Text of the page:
Nasal trauma refers to an injury to your nose or the immediate area around your nose. These can include internal and/or external injuries. The bones, tissue and cartilage of your nose are in a vulnerable place within the skull, which is why nasal injuries and nasal trauma are common.
Types of nasal trauma
There are various types of nasal trauma, with the following being the most common:
• Breaks and fractures of the nasal bones
• Nasal obstruction or blockage caused by a foreign or unusual object
• Nosebleeds (Epistaxis)
• Chemical irritation
• Injuries or irritation to the inside of the nose
• Septal haematoma
Nasal Fractures And Complications
Nasal fractures account for almost 40% of all injuries involving the face. Not only will this damage the skin, bone, and tissue around the nose, but it can also lead to more severe issues. Don’t forget that if you have sustained a force that is sufficiently strong to break the nose, it could have caused some other collateral damage to nearby structures as well, and these must be looked out for.
These include:
Septal haematoma – This condition causes blood to collect within the lining of the septum. The blood then clots to stop the bleeding, forming a haematoma. If this condition is left untreated, it can prevent the cartilage from receiving sufficient nutrition and oxygen, causing it to weaken and eventually collapse. This can cause severe complications including a septal abscess, ascending cavernous sinus infections of the internal vessels of the brain (thankfully extremely rare!), necrosis of the septal cartilage, saddle deformity and septal perforation. Septal haematomas should be swiftly drained to prevent any issues. This will usually be performed under a general anaesthetic although a local anaesthetic is possible in some people.
Cerebral spinal fluid (CSF) Leak – CSF is a watery fluid that surrounds the brain within the skull. A leak of CSF is a potential complication that can occur after a skull injury and requires urgent attention. This can happen immediately or even a few days after a head injury, with the patient describing a watery discharge from the nose, usually from one side. A sample may be tested to determine if the fluid is indeed CSF (as there are many more common causes of a watery or runny nose such as nasal mucus). Treatment may vary from bed rest, hydration and saline infusions to surgical procedures.
Anosmia – this means a complete loss of the sense of smell (hyposmia means a partial loss of smell). This could be temporary or long-term. Treatment will depend on the direct cause and may not always be effective.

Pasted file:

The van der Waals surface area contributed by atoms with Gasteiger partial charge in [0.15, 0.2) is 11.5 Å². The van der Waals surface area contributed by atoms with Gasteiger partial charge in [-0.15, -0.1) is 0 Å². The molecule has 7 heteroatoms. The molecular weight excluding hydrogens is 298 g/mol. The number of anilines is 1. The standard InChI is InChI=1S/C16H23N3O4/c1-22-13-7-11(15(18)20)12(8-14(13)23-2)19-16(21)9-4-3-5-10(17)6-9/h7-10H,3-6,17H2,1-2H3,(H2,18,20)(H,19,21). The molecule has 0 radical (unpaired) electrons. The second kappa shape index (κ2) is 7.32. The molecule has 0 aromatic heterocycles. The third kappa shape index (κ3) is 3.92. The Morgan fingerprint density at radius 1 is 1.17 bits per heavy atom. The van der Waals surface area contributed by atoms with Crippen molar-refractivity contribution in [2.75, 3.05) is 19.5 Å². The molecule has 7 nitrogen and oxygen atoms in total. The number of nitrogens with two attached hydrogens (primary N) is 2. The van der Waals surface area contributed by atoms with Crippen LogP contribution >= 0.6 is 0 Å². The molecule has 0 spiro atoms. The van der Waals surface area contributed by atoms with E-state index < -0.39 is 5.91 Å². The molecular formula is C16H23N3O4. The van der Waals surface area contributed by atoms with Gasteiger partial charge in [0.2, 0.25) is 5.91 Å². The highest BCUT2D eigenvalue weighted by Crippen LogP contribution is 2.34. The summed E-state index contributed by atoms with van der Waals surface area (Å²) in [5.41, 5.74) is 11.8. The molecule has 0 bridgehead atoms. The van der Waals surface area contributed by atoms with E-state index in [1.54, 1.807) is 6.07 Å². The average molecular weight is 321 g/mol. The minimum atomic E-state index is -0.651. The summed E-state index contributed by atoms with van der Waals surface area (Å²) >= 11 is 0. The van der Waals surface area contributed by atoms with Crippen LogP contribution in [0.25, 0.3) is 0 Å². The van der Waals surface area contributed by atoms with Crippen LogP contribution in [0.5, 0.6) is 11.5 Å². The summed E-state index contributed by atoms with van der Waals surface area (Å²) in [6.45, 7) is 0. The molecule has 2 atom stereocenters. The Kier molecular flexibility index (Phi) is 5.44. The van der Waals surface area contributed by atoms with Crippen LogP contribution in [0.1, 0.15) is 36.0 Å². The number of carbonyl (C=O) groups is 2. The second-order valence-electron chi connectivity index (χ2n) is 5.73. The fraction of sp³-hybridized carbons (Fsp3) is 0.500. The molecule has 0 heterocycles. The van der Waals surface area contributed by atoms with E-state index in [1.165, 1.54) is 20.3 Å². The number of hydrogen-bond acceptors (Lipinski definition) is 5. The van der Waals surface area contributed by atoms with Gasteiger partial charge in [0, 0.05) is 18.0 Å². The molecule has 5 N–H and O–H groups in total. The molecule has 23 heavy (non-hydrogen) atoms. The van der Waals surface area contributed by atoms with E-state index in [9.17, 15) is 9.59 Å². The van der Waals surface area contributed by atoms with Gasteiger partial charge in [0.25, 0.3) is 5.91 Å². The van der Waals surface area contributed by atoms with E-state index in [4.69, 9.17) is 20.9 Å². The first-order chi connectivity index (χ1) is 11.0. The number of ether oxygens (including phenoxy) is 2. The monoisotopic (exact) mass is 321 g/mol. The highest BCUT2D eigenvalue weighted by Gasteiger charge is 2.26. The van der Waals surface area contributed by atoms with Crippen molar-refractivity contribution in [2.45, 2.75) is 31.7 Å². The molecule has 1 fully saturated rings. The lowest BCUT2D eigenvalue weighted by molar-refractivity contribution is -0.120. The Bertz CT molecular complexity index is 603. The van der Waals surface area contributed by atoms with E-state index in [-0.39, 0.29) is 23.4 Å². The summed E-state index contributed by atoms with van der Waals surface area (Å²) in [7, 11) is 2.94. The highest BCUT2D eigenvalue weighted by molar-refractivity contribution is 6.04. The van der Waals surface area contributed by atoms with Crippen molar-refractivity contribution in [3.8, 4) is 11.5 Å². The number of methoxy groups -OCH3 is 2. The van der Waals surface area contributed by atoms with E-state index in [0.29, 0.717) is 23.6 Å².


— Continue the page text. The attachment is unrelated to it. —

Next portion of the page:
Septal deviation – A condition in which one air passage is smaller than the other due to displacement of the septum. This can be caused by head trauma and may cause further issues such as a blocked or congested nose, breathing difficulties, sleep disruption and nosebleeds.

Managing nasal trauma
A patient who has suffered complications following a nasal trauma should seek medical advice – whether attending A&E immediately (for more severe problems) or consulting a professional ENT consultant.
Depending on the nature of the trauma, advice and treatment may be successfully provided by a professional ENT consultant. You may also have some follow up appointments shortly after to ensure the recovery process is successful.
If there are no complications, and the only injury is the fracture to the nasal bones, it is usual practice to leave the nose for 5-7 days to allow any surface swelling to reduce, as the swelling can make it difficult to assess the precise degree of movement of the nasal bones underneath. You might therefore be asked to return to the clinic at that point. If the nasal bones are definitely out of place due to the injury, one option is for you to undergo a manipulation of the fractured nose (MUA). This is a simple procedure, undertaken under a general anaesthetic. It needs to be performed ideally within 14 days and if possible no more than 21 days from the date of the trauma, otherwise the nasal bones might have set in their new position by then, making a manipulation after this time point very difficult to move the bones back into position.
Sometimes, an MUA may not be successful, even if performed within the correct timeframe, or where there has been trauma previously to the nose, which can make it difficult to render the nasal bones perfectly straight. If this is the case, or if you are also suffering from a deviated nasal septum causing a blocked nose, you might benefit from a septorhinoplasty, which is a more formal operation aimed at resetting the nasal bones and nasal septum. It is usually performed several months after the index injury, once all swelling and healing from the injury have taken place, and is more successful at being able to straighten the nasal bones and septum as well as correct any other deformities or irregularities that might be present. The decision as to whether to proceed with septorhinoplasty surgery will be discussed in detail with you during the consultation.
For more information on the management of nasal trauma or on any of the ENT services we offer, please contact London ENT on 0203 865 7225 or